Figure 3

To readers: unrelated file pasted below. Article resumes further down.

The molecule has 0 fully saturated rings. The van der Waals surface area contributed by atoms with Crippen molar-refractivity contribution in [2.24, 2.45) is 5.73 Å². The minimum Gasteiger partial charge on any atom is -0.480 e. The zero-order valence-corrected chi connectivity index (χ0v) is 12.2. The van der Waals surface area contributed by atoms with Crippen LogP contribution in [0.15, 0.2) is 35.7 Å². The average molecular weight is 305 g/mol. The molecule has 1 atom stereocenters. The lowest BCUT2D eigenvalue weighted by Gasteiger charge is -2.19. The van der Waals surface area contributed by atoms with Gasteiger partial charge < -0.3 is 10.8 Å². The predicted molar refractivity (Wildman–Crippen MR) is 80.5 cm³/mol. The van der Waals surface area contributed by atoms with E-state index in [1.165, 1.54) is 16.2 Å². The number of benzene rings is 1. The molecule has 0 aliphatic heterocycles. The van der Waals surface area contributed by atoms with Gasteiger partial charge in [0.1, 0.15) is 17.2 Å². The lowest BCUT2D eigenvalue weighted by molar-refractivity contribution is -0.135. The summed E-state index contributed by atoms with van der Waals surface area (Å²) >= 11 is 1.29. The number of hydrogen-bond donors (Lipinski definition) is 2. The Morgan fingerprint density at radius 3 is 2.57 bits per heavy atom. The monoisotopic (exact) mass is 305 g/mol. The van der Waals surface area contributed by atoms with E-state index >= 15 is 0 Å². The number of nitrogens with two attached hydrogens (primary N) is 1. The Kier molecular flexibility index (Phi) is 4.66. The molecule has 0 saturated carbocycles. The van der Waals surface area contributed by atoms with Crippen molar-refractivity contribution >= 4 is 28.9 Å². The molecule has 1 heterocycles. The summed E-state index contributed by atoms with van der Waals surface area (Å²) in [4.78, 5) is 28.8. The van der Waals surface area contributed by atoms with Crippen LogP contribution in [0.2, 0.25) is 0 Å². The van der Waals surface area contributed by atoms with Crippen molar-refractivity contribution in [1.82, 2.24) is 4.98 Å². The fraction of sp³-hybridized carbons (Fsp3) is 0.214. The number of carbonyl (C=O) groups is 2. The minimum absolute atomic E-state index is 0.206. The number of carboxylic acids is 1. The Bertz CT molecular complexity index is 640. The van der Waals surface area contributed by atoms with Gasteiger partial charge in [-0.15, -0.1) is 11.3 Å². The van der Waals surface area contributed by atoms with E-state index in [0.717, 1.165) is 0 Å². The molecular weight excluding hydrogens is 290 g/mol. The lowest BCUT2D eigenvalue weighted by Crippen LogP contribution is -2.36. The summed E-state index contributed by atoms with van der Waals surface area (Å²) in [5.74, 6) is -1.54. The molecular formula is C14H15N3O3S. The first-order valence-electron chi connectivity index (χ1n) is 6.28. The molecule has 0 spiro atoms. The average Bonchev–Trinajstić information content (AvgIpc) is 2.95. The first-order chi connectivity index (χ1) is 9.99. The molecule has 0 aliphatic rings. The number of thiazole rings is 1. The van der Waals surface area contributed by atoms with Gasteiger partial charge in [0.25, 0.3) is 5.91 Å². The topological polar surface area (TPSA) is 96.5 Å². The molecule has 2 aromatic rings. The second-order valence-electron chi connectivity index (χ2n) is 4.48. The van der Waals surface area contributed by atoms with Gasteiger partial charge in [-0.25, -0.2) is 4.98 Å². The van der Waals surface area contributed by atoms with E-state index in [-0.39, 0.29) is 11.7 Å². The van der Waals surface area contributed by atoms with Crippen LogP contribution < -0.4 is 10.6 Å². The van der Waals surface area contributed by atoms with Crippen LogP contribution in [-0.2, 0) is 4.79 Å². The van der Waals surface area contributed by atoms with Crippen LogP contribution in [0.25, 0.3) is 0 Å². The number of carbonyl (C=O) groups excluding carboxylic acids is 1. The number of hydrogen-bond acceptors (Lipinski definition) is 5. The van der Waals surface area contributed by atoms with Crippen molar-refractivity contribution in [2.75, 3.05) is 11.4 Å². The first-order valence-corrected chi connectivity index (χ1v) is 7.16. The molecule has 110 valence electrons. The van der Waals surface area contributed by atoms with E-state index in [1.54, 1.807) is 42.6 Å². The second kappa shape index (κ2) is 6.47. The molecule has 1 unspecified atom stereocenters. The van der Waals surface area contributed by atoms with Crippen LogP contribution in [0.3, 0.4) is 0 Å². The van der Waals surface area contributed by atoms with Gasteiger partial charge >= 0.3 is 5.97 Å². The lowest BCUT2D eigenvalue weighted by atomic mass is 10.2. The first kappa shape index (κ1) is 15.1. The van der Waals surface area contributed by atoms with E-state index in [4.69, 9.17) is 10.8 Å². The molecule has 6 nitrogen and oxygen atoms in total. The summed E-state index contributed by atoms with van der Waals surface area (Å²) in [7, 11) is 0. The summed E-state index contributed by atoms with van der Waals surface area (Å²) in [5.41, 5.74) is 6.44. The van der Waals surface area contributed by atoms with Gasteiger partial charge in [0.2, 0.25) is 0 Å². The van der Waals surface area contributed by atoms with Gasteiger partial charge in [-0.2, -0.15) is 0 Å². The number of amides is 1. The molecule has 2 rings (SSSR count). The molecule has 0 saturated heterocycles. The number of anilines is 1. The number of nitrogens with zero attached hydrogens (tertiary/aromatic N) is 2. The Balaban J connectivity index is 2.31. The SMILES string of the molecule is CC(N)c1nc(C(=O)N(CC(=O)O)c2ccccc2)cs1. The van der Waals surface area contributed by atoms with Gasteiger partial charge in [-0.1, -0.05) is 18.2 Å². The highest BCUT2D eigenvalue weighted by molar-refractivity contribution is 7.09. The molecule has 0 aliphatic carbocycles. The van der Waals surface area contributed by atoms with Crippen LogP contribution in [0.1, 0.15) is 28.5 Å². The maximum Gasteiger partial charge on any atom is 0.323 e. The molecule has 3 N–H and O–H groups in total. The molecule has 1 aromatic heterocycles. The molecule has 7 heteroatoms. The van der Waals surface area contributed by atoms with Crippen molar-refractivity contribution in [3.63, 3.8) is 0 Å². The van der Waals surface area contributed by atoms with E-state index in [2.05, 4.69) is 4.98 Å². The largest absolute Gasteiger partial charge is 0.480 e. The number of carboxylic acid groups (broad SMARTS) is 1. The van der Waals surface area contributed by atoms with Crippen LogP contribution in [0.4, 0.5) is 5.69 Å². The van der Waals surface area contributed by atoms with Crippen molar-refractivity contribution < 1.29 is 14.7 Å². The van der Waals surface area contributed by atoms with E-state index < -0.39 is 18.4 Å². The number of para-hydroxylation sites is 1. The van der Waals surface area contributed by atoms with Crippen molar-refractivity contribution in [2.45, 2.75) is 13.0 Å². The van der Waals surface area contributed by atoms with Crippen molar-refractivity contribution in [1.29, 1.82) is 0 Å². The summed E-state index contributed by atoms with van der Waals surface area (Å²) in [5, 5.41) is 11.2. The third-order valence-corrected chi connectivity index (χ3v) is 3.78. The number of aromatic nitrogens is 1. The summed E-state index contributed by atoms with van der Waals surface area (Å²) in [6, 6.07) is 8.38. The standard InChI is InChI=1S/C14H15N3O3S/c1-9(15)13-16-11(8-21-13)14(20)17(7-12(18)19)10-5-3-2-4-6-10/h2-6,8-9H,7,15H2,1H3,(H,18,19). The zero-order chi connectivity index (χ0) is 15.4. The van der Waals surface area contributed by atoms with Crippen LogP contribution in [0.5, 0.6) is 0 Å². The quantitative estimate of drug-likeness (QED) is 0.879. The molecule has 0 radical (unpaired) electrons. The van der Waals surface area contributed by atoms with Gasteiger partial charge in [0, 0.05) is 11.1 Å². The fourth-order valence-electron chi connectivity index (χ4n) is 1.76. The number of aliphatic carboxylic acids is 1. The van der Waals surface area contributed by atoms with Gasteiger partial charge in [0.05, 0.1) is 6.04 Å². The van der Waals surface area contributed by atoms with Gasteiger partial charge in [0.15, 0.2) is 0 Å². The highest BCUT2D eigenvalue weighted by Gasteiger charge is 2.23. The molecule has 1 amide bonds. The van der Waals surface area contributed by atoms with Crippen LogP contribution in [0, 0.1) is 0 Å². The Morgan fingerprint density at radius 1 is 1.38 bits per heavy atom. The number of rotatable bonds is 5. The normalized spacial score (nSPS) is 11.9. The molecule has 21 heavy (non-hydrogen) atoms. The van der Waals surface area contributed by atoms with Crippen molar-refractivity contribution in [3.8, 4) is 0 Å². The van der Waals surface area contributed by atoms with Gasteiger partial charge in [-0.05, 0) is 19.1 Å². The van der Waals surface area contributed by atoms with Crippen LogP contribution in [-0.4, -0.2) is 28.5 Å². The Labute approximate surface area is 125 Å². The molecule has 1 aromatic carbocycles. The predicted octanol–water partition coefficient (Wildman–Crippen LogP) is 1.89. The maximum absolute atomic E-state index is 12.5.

(A) Amide region of a 200-ms NOESY spectrum of VP16469–485 (3 mM) in the presence of TAF1–140 (0.3 mM). The identities of residues that exhibit NOE cross-peaks in this region are indicated. The intensities of transferred NOE cross-peaks are generally weak when compared with the diagonal peaks because the diagonal peaks arise from both free and bound ligands (26). (B) Summary of the NOEs observed from the TRNOE experiments. The thickness of the lines indicates the relative intensities of the NOE cross-peaks. (C) Helical wheel presentation of residues 472 to 483 of VP16. The residues whose β-proton chemical shifts were changed upon binding to TAF1–140 are indicated by boxes. (D) Sequence comparison of regions of VP16C, human p53, and human NF-κB p65. The activation domain sequences are aligned by the FXXΦΦ moiety. Purple circles mark the residues of VP16C whose β protons are perturbed upon binding to TAF1–140. Green circles mark the residues of the p53 activation domain that directly contact MDM2 (23). Acidic residues are highlighted in red. Although the β-proton chemical shift of Asp486 was significantly perturbed upon binding to TAF1–140, the present biochemical experiments indicate that Asp486 is not essential for TAF binding and transcriptional activation. Black coils above the sequences of VP16C and p53 represent the regions over which α helix induction is observed upon binding to TAF1–140 and MDM2, respectively. Amino acid abbreviations are as in Fig. 1.